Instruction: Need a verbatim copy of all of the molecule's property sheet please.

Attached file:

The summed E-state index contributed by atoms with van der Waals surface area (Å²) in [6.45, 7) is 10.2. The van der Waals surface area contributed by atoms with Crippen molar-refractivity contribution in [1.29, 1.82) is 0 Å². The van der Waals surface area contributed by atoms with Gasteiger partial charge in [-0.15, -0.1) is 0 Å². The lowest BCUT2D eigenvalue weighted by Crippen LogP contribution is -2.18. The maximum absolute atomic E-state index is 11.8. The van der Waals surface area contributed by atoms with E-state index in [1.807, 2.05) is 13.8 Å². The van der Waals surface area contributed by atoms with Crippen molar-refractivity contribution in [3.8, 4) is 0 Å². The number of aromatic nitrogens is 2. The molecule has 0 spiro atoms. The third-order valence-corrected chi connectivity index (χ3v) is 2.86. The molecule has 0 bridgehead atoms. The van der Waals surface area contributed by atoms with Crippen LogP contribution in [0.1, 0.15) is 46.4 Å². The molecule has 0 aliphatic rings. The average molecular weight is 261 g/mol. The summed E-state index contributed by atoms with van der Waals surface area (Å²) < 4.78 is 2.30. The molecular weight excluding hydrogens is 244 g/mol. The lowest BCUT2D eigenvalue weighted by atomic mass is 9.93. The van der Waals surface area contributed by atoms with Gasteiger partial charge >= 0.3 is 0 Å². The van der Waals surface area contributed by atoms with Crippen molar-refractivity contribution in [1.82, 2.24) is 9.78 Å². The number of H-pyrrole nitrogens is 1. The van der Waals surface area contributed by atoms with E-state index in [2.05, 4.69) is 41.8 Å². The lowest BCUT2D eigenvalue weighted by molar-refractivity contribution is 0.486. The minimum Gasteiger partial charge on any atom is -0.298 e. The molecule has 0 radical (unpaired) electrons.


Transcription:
The summed E-state index contributed by atoms with van der Waals surface area (Å²) in [6.45, 7) is 10.2. The van der Waals surface area contributed by atoms with Crippen molar-refractivity contribution in [1.29, 1.82) is 0 Å². The van der Waals surface area contributed by atoms with Gasteiger partial charge in [-0.15, -0.1) is 0 Å². The lowest BCUT2D eigenvalue weighted by Crippen LogP contribution is -2.18. The maximum absolute atomic E-state index is 11.8. The van der Waals surface area contributed by atoms with E-state index in [1.807, 2.05) is 13.8 Å². The van der Waals surface area contributed by atoms with Crippen molar-refractivity contribution in [3.8, 4) is 0 Å². The number of aromatic nitrogens is 2. The molecule has 0 spiro atoms. The third-order valence-corrected chi connectivity index (χ3v) is 2.86. The molecule has 0 bridgehead atoms. The van der Waals surface area contributed by atoms with Crippen LogP contribution in [0.1, 0.15) is 46.4 Å². The molecule has 0 aliphatic rings. The average molecular weight is 261 g/mol. The summed E-state index contributed by atoms with van der Waals surface area (Å²) < 4.78 is 2.30. The molecular weight excluding hydrogens is 244 g/mol. The lowest BCUT2D eigenvalue weighted by atomic mass is 9.93. The van der Waals surface area contributed by atoms with Gasteiger partial charge >= 0.3 is 0 Å². The van der Waals surface area contributed by atoms with Crippen molar-refractivity contribution in [1.82, 2.24) is 9.78 Å². The number of H-pyrrole nitrogens is 1. The van der Waals surface area contributed by atoms with E-state index in [2.05, 4.69) is 41.8 Å². The lowest BCUT2D eigenvalue weighted by molar-refractivity contribution is 0.486. The minimum Gasteiger partial charge on any atom is -0.298 e. The molecule has 0 radical (unpaired) electrons.